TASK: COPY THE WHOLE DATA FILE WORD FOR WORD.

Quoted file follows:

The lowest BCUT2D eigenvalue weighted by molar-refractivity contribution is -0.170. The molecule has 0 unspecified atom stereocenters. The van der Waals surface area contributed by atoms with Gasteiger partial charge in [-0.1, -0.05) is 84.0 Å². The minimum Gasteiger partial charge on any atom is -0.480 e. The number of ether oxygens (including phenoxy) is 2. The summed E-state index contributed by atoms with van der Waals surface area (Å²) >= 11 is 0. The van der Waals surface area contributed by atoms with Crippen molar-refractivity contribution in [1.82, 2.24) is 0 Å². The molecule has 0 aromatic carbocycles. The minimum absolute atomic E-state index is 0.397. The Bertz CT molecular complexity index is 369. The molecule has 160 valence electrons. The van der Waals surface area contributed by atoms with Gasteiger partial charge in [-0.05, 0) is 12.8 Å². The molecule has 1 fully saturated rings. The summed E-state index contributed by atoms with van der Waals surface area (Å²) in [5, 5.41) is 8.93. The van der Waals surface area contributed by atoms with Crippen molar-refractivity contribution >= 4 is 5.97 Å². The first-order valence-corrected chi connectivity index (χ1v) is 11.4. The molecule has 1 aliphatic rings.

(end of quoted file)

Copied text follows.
The lowest BCUT2D eigenvalue weighted by molar-refractivity contribution is -0.170. The molecule has 0 unspecified atom stereocenters. The van der Waals surface area contributed by atoms with Gasteiger partial charge in [-0.1, -0.05) is 84.0 Å². The minimum Gasteiger partial charge on any atom is -0.480 e. The number of ether oxygens (including phenoxy) is 2. The summed E-state index contributed by atoms with van der Waals surface area (Å²) >= 11 is 0. The van der Waals surface area contributed by atoms with Crippen molar-refractivity contribution in [1.82, 2.24) is 0 Å². The molecule has 0 aromatic carbocycles. The minimum absolute atomic E-state index is 0.397. The Bertz CT molecular complexity index is 369. The molecule has 160 valence electrons. The van der Waals surface area contributed by atoms with Gasteiger partial charge in [-0.05, 0) is 12.8 Å². The molecule has 1 fully saturated rings. The summed E-state index contributed by atoms with van der Waals surface area (Å²) in [5, 5.41) is 8.93. The van der Waals surface area contributed by atoms with Crippen molar-refractivity contribution >= 4 is 5.97 Å². The first-order valence-corrected chi connectivity index (χ1v) is 11.4. The molecule has 1 aliphatic rings.